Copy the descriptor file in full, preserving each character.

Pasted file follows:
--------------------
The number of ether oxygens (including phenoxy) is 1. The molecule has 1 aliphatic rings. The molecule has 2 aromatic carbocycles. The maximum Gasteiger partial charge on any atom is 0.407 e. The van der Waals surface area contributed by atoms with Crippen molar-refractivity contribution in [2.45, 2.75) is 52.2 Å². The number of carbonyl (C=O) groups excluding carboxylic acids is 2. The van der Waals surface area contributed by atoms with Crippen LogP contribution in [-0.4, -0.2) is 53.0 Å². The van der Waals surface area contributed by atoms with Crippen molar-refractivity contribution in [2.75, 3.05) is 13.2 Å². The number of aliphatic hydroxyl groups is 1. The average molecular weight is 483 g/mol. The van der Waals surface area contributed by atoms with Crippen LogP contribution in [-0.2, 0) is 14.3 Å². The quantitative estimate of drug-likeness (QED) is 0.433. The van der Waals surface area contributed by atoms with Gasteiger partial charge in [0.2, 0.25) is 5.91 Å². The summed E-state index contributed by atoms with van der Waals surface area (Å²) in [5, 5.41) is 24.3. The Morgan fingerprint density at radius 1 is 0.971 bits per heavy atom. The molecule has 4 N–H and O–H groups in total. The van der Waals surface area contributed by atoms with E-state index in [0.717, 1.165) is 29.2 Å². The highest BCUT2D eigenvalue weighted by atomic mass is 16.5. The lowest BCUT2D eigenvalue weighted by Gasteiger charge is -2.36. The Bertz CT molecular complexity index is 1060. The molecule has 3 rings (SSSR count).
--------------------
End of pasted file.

The number of ether oxygens (including phenoxy) is 1. The molecule has 1 aliphatic rings. The molecule has 2 aromatic carbocycles. The maximum Gasteiger partial charge on any atom is 0.407 e. The van der Waals surface area contributed by atoms with Crippen molar-refractivity contribution in [2.45, 2.75) is 52.2 Å². The number of carbonyl (C=O) groups excluding carboxylic acids is 2. The van der Waals surface area contributed by atoms with Crippen LogP contribution in [-0.4, -0.2) is 53.0 Å². The van der Waals surface area contributed by atoms with Crippen molar-refractivity contribution in [2.75, 3.05) is 13.2 Å². The number of aliphatic hydroxyl groups is 1. The average molecular weight is 483 g/mol. The van der Waals surface area contributed by atoms with Crippen LogP contribution in [-0.2, 0) is 14.3 Å². The quantitative estimate of drug-likeness (QED) is 0.433. The van der Waals surface area contributed by atoms with Gasteiger partial charge in [0.2, 0.25) is 5.91 Å². The summed E-state index contributed by atoms with van der Waals surface area (Å²) in [5, 5.41) is 24.3. The Morgan fingerprint density at radius 1 is 0.971 bits per heavy atom. The molecule has 4 N–H and O–H groups in total. The van der Waals surface area contributed by atoms with E-state index in [0.717, 1.165) is 29.2 Å². The highest BCUT2D eigenvalue weighted by atomic mass is 16.5. The lowest BCUT2D eigenvalue weighted by Gasteiger charge is -2.36. The Bertz CT molecular complexity index is 1060. The molecule has 3 rings (SSSR count).